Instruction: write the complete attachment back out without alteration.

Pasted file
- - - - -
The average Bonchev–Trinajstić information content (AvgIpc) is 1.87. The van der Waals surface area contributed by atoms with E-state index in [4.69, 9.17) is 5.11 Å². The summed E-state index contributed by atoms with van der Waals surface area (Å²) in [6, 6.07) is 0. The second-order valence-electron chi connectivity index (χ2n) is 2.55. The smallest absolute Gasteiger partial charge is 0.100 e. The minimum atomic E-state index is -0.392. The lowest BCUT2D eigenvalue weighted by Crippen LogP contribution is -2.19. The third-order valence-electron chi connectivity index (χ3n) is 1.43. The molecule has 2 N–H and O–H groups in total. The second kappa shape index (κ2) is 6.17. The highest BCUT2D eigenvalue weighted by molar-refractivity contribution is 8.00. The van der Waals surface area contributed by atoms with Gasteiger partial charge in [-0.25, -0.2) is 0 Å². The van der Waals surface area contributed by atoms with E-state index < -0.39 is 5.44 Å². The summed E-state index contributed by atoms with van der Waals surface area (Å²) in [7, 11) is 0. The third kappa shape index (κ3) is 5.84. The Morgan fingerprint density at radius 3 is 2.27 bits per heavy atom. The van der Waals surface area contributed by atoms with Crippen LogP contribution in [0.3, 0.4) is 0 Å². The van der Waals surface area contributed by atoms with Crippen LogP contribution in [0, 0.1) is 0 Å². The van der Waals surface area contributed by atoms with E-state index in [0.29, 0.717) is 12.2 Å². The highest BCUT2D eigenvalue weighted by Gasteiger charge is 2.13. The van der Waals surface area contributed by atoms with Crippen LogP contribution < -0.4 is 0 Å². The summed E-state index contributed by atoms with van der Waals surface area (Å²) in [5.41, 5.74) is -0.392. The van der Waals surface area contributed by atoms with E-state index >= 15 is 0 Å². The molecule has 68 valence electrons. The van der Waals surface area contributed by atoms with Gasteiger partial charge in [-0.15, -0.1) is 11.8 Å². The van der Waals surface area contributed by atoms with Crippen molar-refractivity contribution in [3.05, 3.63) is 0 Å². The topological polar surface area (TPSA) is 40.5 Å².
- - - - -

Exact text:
The average Bonchev–Trinajstić information content (AvgIpc) is 1.87. The van der Waals surface area contributed by atoms with E-state index in [4.69, 9.17) is 5.11 Å². The summed E-state index contributed by atoms with van der Waals surface area (Å²) in [6, 6.07) is 0. The second-order valence-electron chi connectivity index (χ2n) is 2.55. The smallest absolute Gasteiger partial charge is 0.100 e. The minimum atomic E-state index is -0.392. The lowest BCUT2D eigenvalue weighted by Crippen LogP contribution is -2.19. The third-order valence-electron chi connectivity index (χ3n) is 1.43. The molecule has 2 N–H and O–H groups in total. The second kappa shape index (κ2) is 6.17. The highest BCUT2D eigenvalue weighted by molar-refractivity contribution is 8.00. The van der Waals surface area contributed by atoms with Gasteiger partial charge in [-0.25, -0.2) is 0 Å². The van der Waals surface area contributed by atoms with E-state index < -0.39 is 5.44 Å². The summed E-state index contributed by atoms with van der Waals surface area (Å²) in [7, 11) is 0. The third kappa shape index (κ3) is 5.84. The Morgan fingerprint density at radius 3 is 2.27 bits per heavy atom. The van der Waals surface area contributed by atoms with Crippen LogP contribution in [0.3, 0.4) is 0 Å². The van der Waals surface area contributed by atoms with Crippen LogP contribution in [0, 0.1) is 0 Å². The van der Waals surface area contributed by atoms with E-state index in [0.29, 0.717) is 12.2 Å². The highest BCUT2D eigenvalue weighted by Gasteiger charge is 2.13. The van der Waals surface area contributed by atoms with Crippen LogP contribution < -0.4 is 0 Å². The summed E-state index contributed by atoms with van der Waals surface area (Å²) in [5.41, 5.74) is -0.392. The van der Waals surface area contributed by atoms with E-state index >= 15 is 0 Å². The molecule has 68 valence electrons. The van der Waals surface area contributed by atoms with Gasteiger partial charge in [-0.15, -0.1) is 11.8 Å². The van der Waals surface area contributed by atoms with Crippen molar-refractivity contribution in [3.05, 3.63) is 0 Å². The topological polar surface area (TPSA) is 40.5 Å².